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The Hamburgh Club

Breed Standards


The page for how your Hamburgh should look


Origin: North Europe
Classification: Light: Soft feather
Egg colour: White

The origin of the Hamburgh is wrapped in mystery. The spangled were bred in Yorkshire and Lancashire three hundred years ago as Pheasants and Mooneys, and there is a book reference to black Pheasants in the North of England in 1702. In its heyday, the Hamburgh was a grand layer and must have played its part in the making of other laying breeds. However, its breeders directed it down purely exhibition roads, until today it is in few hands.


Male General 
Carriage: Alert, bold and graceful.
Type: Body moderately long, compact, fairly wide and flat at the shoulders. Breast well rounded. Wings large and neatly tucked. Tail long and sweeping, carried well up (but avoiding 'squirrel' carriage), the sickles broad and the secondaries plentiful.
Head: Fine. Beak short, well curved. Eyes bold and full. Comb rose, medium size, firmly set, square fronted, gradually tapering to a long, finely ended spike (or leader) in a straight
line with the surface and without any downward tendency, the top level (free from hollows) and covered with small and smooth coral-like points of even height. Face smooth and free from stubby hairs. Ear-lobes smooth, round and flat (not 
concave or hollow), varying in size according to the variety. Wattles smooth, round and of fine texture.
Neck: Of medium length, covered with full and long feathers, which hang well over the shoulders.
Legs and feet: Legs of medium length. Thighs slender. Shanks fine and round, free of feathers. Toes, four, slender and well spread.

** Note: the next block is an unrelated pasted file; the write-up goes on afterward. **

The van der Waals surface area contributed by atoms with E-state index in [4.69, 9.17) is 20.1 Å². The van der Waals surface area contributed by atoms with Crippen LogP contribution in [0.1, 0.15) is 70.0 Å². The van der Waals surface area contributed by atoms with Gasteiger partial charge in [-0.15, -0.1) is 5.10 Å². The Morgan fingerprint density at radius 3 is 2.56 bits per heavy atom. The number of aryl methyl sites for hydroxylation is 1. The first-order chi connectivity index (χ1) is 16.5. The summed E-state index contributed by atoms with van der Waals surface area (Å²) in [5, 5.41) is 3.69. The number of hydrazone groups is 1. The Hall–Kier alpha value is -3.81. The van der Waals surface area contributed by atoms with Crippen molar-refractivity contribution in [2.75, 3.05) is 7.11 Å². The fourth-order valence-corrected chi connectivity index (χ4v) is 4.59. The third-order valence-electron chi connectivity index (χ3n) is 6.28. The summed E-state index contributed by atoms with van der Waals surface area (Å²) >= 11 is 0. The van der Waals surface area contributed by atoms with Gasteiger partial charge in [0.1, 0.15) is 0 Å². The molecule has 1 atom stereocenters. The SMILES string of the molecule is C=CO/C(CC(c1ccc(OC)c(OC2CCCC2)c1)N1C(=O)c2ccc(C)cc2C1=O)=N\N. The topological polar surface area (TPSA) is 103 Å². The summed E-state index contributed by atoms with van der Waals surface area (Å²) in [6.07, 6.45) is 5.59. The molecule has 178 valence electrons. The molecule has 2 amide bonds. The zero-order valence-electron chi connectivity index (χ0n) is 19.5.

The general characteristics are similar to those of the male, allowing for the natural sexual differences.


Male and female plumage: 
Rich black, with a distinct green sheen from head to tail, and especially on sickle feathers and tail coverts. Any approach to bronze or purple tinge or barring to be avoided.

In both sexes: 
Beak black or dark horn. Comb, face and wattles red. Ear-lobes white. Legs coloured Lead blue or black, lead blue preferred.

Male plumage:
Bright red-bay or bright golden-chestnut, except the tail, which is black, the sickle feathers and coverts being laced all round with a narrow strip of gold.
Female plumage: 
Ground colour similar to the general colour of the male, and, except on the hackle (which should be clear of all marking) each feather distinctly and evenly pencilled straight across with fine parallel lines of a rich green-black, the pencilling and the intervening colour to be the same width, while the finer and the more numerous on each feather the better. 
In both sexes: 
Beak dark horn. Comb, face and wattles red. Ear-lobes white. Legs and feet lead-blue.

Male and female plumage: 
Except that the ground colour, and in the male the tail lacings, are silver, this variety is similar to the gold pencilled.



Male plumage: